Benefits of Maha Bandha (The Great Lock)
- Maha Bandha gives the combined benefits of all the three basic bandhas – Moola bandha, Uddiyana bandha and Jalandhara bandha.
- It also activates the three chakras – Mooladhara Chakra, Manipuraka Chakra and Vishuddhi Chakra.
- It activates the pineal glands and therefore regulates the entire endocrinal glands.
- It rejuvenates the cells in the entire body and hence helps as an anti-aging mechanism.
- During initial stages there is discomfort to retain the breath. But with practice, breath can be retained for long durations. When the lock is released, there is a general sense of well-being and bliss. The mind calms down and there is experience of a peaceful state. It removes the afflictions of the mind like anger and lust.
- Maha Bandha is practiced by yogis to attain a peaceful and introverted state of mind before starting the practice of meditation.
- The practice of Maha bandha, pulls the pranic energy upwards. The apana vayu is pulled up and merges with the prana vayu in the abdominal region, which is the seat of samana vayu. This awakens the Prana Shakti which brings about heightened levels of awareness. With practice it will help in the awakening of the Kundalini Shakti resting at the base of the spine as well.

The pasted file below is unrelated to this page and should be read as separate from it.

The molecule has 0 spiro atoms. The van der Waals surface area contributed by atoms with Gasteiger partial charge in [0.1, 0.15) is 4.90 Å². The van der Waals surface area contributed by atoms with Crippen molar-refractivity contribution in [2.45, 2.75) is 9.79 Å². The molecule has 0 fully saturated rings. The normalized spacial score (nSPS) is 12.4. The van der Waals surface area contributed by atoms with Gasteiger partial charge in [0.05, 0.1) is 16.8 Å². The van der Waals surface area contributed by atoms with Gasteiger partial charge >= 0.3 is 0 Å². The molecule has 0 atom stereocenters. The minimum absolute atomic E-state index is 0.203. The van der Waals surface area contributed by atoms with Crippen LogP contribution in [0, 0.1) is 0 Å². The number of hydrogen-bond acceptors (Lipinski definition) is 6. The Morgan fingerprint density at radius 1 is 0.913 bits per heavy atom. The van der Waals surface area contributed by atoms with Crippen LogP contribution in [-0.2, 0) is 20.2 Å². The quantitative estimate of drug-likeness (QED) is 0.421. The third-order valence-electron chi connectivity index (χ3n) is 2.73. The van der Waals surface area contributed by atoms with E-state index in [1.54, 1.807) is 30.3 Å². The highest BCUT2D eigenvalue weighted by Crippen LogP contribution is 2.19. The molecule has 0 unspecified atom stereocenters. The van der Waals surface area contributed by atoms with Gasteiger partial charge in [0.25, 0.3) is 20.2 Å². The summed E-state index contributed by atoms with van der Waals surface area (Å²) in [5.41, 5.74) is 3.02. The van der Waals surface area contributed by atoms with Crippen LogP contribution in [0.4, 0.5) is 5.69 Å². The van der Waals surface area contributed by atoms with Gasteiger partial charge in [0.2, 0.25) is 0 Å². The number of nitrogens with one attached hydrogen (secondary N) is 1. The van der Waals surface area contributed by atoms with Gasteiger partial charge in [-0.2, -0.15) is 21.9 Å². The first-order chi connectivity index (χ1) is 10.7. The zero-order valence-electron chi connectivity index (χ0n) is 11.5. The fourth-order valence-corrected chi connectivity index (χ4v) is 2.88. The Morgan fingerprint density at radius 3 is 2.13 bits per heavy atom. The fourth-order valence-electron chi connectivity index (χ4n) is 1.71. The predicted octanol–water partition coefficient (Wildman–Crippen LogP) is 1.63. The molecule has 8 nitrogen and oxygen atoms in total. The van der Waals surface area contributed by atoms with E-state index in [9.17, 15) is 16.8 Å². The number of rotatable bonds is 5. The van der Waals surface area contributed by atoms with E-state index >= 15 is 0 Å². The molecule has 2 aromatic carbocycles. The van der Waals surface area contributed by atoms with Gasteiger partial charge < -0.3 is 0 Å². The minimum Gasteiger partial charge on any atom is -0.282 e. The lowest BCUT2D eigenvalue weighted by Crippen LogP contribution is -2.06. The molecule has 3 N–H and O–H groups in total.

- Both the Gheranda Samhita and Hatha Yoga Pradeepika describes Maha Bandha as the conqueror of old age and death. Also, all the desires of the yogi is fulfilled by practicing this Bandha.
Maha Bandha is an advanced practice and should be learnt under the guidance of an expert. There should not be any strain while holding the breath outside. If there is any discomfort, release the lock and breathe normally.
Advance practitioners can hold the breath outside for a prolonged period of time. Initially start with few seconds only. Increase it gradually till you reach one minute of external retention. To increase the period of retention, awareness can be practiced on any of the three chakras – Mooladhara, Manipuraka or Vishuddhi. Maintain awareness on any one the chakra. Chant ‘Om’ mentally while maintaining the awareness. You can count the number of ‘Om’s chanted. By gradually increasing the count you can increase the duration of retention. Another method is rotation of consciousness on the three chakras. First, take you awareness to Mooladhara Chakra and chant ‘Om’ mentally. Then move on to Manipuraka Chakra and chant ‘Om’ mentally. Finally take you awareness to Vishuddhi Chakra and chant ‘Om’ mentally. This is one rotation of consciousness. Repeat this process for as many number of times, as long as you can retain the breath outside comfortably. Using this technique, one can gradually increase the breath retention. Advanced yogi can retain the breath outside for even two to three minutes. During this process, one needs the guidance of an experienced Guru to prevent any harm due to improper practice.
Maha Bandha is a good practice to prepare you for higher practices of meditation and Samadhi.